I’ve begun this post with some wordplay on that renowned query from Shakespeare to ponder the situation that arises for me every year like clockwork. Once a year our community, as do hundreds of others, presents The Walk for Arthritis to raise needed funds for research and to fuel encouragement for sufferers. Every year I mean to participate, but five years have slipped away and I still have not. I sometimes scuffle with a bit of guilt for not participating – after all, am I not one of the many faces of arthritis?
How is it that year after year this day comes and goes without my feet upon the pavement? Well, I’ll tell you…it’s not for lack of intention, it’s simply that every year when that fated walk comes around, I have already committed to other obligations. A few weeks before the dates of this year’s walk were announced I volunteered at the university to help with student physiotherapy training. This unforeseen donation of my time was on the same weekend of the Walk for Arthritis. I spent a few guilt-riddled days turning down invites to teams and questioning my devotion as an arthritis warrior, when I was suddenly struck with a reassuring awareness: I was supporting the arthritis effort. I devoted my time helping to shape future physiotherapists, who would one day have the skills to assist and support those marked with the crippling pain of arthritis. My own physiotherapist has done wonders in teaching me how to strengthen and condition my body to combat the pain of arthritis. My impact was subtle, a bit like a stream flowing into a larger body of water, but no less meaningful than if I had walked five kilometres in the name of arthritis.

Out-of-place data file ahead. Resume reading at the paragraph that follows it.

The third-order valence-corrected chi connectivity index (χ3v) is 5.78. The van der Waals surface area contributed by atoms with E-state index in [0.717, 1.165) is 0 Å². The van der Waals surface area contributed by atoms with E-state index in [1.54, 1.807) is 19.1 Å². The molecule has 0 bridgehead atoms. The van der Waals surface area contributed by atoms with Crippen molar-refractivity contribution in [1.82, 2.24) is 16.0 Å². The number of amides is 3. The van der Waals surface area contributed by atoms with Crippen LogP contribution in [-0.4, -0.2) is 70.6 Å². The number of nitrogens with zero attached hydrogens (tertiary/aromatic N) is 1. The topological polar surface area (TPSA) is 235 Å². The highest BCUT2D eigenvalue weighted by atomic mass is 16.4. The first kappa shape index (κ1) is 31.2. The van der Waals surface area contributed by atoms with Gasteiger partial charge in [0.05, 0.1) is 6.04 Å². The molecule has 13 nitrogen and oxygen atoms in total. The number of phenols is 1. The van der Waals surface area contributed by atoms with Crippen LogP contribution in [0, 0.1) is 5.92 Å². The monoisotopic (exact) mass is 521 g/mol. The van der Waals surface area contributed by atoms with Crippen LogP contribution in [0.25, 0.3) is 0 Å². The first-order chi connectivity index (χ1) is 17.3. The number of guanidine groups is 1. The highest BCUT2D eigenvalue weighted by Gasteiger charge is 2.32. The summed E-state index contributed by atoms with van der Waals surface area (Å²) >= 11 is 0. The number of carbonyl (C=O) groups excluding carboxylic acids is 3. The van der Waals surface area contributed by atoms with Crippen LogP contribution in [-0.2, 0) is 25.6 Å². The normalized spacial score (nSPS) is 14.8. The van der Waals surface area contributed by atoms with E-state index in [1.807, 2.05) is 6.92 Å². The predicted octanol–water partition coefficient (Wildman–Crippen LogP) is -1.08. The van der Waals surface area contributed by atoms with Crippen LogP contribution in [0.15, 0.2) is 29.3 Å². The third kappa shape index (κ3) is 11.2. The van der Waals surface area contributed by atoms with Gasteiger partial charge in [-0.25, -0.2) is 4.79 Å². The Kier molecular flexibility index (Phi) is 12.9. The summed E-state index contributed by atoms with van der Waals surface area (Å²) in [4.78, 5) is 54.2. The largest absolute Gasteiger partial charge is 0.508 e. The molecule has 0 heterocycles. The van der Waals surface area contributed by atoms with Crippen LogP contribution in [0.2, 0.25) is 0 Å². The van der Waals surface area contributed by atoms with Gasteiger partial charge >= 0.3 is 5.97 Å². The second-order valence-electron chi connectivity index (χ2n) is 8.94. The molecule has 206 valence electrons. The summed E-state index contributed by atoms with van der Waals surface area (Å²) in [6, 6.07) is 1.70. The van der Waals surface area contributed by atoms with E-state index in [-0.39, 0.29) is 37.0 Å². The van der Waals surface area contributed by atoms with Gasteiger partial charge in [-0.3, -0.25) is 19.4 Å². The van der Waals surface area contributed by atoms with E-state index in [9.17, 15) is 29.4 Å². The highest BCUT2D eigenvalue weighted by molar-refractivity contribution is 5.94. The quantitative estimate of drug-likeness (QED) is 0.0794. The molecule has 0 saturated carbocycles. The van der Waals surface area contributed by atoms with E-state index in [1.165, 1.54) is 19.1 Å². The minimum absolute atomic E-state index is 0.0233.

This year the arthritis walk in Canada raised a healthy 1.2 million dollars for arthritis research. It’s a phenomenal result. Every year, through research, we get that one little step closer to finding a cure. Do I still cling to a bit of guilt for not participating? I may wrestle with some niggling irritation – I sometimes wonder if somewhere in the mysterious realm of my psyche, I’m holding out for that elusive cure that would eliminate walks for arthritis. Until that day comes, I can console my groundless guilt by continuing to advocate in other ways…and after all, there’s always next year….
“How now, my lord, why do you keep alone,
Of sorriest fancies your companions making,
Using those thoughts which should indeed have died
With them they think on? Things without all remedy
Should be without regard: what’s done, is done”
Macbeth Act 3, scene 2, 8–12
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J.G. Chayko is a writer, actress, and international arthritis advocate who’s been involved in theatre for more than 30 years and has published poetry, fiction, and creative non-fiction.